• Sleep-Related Movement Disorders: These are also associated with insufficient/defective neurochemical communication, and include maladies like periodic limb movement, bruxism and restless leg syndrome.
  • Sleep Apnea: Did you know sleep apnea can be sneaky? This condition involves pauses in breathing during sleep, disrupting sleep quality and oxygen levels in the blood. They can be super-short interruptions but they can happen up to hundreds of times per night. Many people only experience the subtle signs like daytime sleepiness, irritability, mood swings, and an inability to focus. It’s estimated over 80% of people who have sleep apnea have no idea. 


Now, this list is in no way complete. There are psychological conditions, food sensitivities, medications, autoimmune problems, and environmental factors that are also hard to pin down. If you’re feeling messed up, like, literally all the time and can’t seem to learn a solitary thing about why, stop struggling for a sec and go set up an appointment with your PCP. That’s what they’re for.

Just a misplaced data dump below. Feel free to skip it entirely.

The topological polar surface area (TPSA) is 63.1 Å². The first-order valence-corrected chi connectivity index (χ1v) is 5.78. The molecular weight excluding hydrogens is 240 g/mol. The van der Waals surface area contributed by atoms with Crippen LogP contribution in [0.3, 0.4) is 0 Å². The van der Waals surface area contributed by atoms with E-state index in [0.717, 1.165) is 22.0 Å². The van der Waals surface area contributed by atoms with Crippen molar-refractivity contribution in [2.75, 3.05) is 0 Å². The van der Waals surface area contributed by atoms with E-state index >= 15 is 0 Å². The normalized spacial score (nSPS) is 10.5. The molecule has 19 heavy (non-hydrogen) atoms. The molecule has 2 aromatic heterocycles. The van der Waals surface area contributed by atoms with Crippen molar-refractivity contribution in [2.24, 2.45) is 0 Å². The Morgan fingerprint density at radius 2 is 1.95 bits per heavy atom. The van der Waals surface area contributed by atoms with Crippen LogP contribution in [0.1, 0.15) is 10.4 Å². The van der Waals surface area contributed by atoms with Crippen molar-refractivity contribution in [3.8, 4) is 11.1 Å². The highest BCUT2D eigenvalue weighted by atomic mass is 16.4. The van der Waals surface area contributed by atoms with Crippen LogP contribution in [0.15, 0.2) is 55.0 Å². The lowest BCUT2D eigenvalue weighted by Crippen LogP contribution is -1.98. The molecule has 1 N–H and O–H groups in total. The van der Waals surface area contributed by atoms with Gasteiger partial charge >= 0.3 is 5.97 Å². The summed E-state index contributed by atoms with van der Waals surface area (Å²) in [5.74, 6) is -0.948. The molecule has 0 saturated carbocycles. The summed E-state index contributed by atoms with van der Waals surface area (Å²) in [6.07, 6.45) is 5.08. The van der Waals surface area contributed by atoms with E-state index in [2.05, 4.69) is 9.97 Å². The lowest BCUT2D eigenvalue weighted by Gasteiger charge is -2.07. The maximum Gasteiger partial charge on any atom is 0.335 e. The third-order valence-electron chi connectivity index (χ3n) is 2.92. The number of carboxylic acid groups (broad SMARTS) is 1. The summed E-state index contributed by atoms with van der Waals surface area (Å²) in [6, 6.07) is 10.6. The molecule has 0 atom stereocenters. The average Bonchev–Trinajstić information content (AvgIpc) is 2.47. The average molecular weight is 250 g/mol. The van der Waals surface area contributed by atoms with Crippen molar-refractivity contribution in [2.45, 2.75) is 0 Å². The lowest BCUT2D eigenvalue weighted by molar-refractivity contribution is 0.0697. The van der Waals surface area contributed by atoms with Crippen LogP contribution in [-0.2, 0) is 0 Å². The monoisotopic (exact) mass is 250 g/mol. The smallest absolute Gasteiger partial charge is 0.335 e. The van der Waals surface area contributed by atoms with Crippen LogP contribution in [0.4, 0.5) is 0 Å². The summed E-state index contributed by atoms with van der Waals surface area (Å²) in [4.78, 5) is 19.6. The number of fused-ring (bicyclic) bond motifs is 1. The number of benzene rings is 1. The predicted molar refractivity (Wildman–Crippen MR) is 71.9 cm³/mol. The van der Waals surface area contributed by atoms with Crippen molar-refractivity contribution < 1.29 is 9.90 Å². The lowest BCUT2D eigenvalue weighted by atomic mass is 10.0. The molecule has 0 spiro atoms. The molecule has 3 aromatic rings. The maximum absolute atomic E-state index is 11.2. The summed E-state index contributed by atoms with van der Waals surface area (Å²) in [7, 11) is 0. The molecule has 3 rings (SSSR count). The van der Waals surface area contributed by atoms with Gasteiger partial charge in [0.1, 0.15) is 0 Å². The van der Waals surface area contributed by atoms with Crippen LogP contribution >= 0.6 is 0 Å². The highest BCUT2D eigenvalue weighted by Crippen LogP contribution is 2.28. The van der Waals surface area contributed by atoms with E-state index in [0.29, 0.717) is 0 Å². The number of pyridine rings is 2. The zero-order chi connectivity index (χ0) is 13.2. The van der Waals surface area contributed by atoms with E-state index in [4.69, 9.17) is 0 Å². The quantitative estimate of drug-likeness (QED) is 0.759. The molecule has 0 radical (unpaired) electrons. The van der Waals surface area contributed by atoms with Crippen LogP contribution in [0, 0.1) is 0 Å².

A Natural Energy Powder Can Give You a Leg Up on the Daily Lag

And to support your journey to feeling better – hopefully to feeling great! – a wellness companion that promotes your body’s innate energy production and stress management functions definitely won’t hurt. MTE is a first-of-its-kind alternative to caffeinated energy drink powders. It’ll help you feel focused, awake and in a good mood on the short-term, sure. But the big benefits come in the long-term. 


With regular use, our daily energy greens support energy, focus, mood, cognition, sleep, stress resilience, immunity, and inflammation. When you’re not feeling good, any healthy habit you add to your routine can help make your journey back to wellness easier. Let MTE’s proprietary blend of bioactive adaptogens, nootropics and superfoods support your fight against chronic fatigue.

Want to know more? Visit our online shop and get to know your new best friend for getting back to the happy, energetic self you know you are on the inside. Let’s go!

Back to Blog

More articles you might like